Want to see something truly special during your time in Florence, that you will never get the chance to see again? Then head to the church of Santa Croce!
The main altar has been under restoration by the Opificio delle Pietre Dure with scaffolding all the way up for a few years now. While the scaffolding hinders your vision of the beautiful frescoes of the Middle Ages painted by Agnolo Gaddi of the “Legend of the True Cross” from below, works are practically complete and will come down in a few months – this is your last chance to see them up close!
The church offers guided tours up the scaffolding with a chance to learn about the stories in the chapel from feet away. The view cannot be beat, you won’t get the chance ever again in this lifetime to see them this up close: the frescoes go as high as 7 floors, the view from below is completely different – when are you ever going to be able to admire them from this distance?
The chapel is dedicated to the legend of the Holy Cross and was under the patronage of the Alberti family (aside from the altar, sponsored by the Alamanni family). Around 1380, Agnolo Gaddi – son of the more famous Taddeo and the last of the followers of Giotto’s school – frescoed the walls with “The Legend of the True Cross“, based on the book entitled “Golden Legend” written by a Franciscan monk Jacopo da Varagine.
The guided tour is offered daily from Monday through Saturday at 11am and 3pm and on Sunday at 3pm in either English or Italian. The cost is €10 and includes the ticket to visit the entire rest of Santa Croce (church, Pazzi chapel, museum). Since the normal ticket for the church and museum costs €6, the tour is actually a steal!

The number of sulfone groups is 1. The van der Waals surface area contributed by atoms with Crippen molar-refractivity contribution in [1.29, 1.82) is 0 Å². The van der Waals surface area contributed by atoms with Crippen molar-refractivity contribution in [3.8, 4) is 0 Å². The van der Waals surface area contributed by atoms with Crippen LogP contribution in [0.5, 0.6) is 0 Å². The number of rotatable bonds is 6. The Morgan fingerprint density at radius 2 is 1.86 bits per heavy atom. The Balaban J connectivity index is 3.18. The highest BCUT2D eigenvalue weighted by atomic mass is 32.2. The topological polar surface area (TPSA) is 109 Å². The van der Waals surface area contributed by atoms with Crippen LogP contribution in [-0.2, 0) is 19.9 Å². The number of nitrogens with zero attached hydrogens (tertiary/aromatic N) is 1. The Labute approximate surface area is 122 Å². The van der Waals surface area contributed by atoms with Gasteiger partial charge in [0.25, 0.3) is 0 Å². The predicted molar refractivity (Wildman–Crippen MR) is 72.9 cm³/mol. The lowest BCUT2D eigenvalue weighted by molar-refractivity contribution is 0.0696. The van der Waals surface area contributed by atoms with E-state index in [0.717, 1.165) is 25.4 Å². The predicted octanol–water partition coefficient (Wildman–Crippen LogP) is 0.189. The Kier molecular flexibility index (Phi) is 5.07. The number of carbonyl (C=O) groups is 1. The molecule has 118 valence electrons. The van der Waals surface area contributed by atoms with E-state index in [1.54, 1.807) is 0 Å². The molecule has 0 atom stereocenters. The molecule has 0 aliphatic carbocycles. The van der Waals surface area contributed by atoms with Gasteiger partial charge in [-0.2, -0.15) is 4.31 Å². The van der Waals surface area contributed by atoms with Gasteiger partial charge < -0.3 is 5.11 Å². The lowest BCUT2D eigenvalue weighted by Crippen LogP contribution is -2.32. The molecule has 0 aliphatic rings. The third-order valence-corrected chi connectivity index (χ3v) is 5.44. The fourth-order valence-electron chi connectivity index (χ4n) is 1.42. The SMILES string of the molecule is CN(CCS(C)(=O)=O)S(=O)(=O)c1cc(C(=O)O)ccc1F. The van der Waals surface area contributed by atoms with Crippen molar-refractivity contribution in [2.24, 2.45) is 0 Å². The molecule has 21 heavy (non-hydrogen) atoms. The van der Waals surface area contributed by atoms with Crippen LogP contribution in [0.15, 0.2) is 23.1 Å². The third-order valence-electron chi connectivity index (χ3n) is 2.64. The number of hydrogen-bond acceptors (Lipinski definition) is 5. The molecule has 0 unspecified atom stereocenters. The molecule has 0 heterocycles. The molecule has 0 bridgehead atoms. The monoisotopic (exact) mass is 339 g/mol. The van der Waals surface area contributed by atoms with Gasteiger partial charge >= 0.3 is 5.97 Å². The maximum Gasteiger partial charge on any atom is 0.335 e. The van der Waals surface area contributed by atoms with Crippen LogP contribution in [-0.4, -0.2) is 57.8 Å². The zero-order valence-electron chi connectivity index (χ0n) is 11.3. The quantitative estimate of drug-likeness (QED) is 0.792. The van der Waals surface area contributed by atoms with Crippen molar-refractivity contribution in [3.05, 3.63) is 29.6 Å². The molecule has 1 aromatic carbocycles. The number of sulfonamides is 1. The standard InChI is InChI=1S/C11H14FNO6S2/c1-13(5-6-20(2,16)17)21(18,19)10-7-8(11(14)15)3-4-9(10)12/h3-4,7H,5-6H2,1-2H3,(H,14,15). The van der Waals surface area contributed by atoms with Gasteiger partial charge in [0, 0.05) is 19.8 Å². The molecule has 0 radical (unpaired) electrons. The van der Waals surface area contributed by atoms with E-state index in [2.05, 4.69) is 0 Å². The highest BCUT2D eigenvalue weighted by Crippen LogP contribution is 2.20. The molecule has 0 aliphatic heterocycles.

Bookings are required by email at email@example.com. The tour lasts about 60 minutes. The climb up the scaffolding is 90 steps, about 7 floors, with stops along the way as the guide explains the stories and techniques used to create the frescoes and in the restoration process.
After your tour, admire the remaining works in Santa Croce: tombs and memorials to some of the most famous Italians, including Michelangelo, Galileo, Niccolò Machiavelli and Dante Alighieri, a beautiful restored crucifix by Cimabue (damaged by the 1966 flood in Florence) in the museum and frescoes by Giotto in the Bardi and Peruzzi Chapels and by Taddeo Gaddi (the father of Agnolo, frescoes in the church and his Last Supper in the refectory), Renaissance works in the Pazzi chapel by Brunelleschi, a crucifix by Donatello and much more.
A visit to the Franciscan Basilica of Santa Croce during your visit to Florence is a must, don’t miss out!
UPDATE 06/20/2013: We just returned from a guided visit to the main chapel in Santa Croce this morning and can confirm it is an absolute must while you’re in Florence! The restoration process is complete but scaffolding will remain up for the summer to give everyone a chance to admire the frescoes from up close before the project will close on November 12. Not only are the frescoes breathtaking, with the colors so bright they seem painted just a few years ago but our tour guide also taught us about the stories themselves and the thinking behind 13th century storytelling that influenced how the stories were told. At this distance, you can admire the faces, clothes and details in a way you can only do from books.
About Lourdes Flores
An American living in Florence for over 10 years, Lourdes continues to explore and discover new places in Tuscany with the eyes of a tourist but with the experience of living in Italy. She shares her experiences on this blog and website, particularly offering lots of travel planning help on the Forum!